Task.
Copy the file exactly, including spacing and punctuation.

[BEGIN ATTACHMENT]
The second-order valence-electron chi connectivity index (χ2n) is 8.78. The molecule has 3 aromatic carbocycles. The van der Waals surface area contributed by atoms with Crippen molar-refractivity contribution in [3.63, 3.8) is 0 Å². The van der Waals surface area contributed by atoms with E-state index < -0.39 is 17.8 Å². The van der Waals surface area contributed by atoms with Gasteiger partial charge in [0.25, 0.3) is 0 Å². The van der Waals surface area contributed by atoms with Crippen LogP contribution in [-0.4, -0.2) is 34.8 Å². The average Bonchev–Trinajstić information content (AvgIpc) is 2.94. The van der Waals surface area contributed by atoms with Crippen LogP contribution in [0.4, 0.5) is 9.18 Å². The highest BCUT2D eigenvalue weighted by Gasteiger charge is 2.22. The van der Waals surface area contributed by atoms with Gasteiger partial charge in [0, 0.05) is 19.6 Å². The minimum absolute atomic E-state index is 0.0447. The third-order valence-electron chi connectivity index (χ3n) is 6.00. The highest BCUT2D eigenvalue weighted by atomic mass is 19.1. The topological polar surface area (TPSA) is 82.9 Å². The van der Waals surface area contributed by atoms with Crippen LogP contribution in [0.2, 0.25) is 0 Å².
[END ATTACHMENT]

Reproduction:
The second-order valence-electron chi connectivity index (χ2n) is 8.78. The molecule has 3 aromatic carbocycles. The van der Waals surface area contributed by atoms with Crippen molar-refractivity contribution in [3.63, 3.8) is 0 Å². The van der Waals surface area contributed by atoms with E-state index < -0.39 is 17.8 Å². The van der Waals surface area contributed by atoms with Gasteiger partial charge in [0.25, 0.3) is 0 Å². The van der Waals surface area contributed by atoms with Crippen LogP contribution in [-0.4, -0.2) is 34.8 Å². The average Bonchev–Trinajstić information content (AvgIpc) is 2.94. The van der Waals surface area contributed by atoms with Crippen LogP contribution in [0.4, 0.5) is 9.18 Å². The highest BCUT2D eigenvalue weighted by Gasteiger charge is 2.22. The van der Waals surface area contributed by atoms with Gasteiger partial charge in [0, 0.05) is 19.6 Å². The minimum absolute atomic E-state index is 0.0447. The third-order valence-electron chi connectivity index (χ3n) is 6.00. The highest BCUT2D eigenvalue weighted by atomic mass is 19.1. The topological polar surface area (TPSA) is 82.9 Å². The van der Waals surface area contributed by atoms with Crippen LogP contribution in [0.2, 0.25) is 0 Å².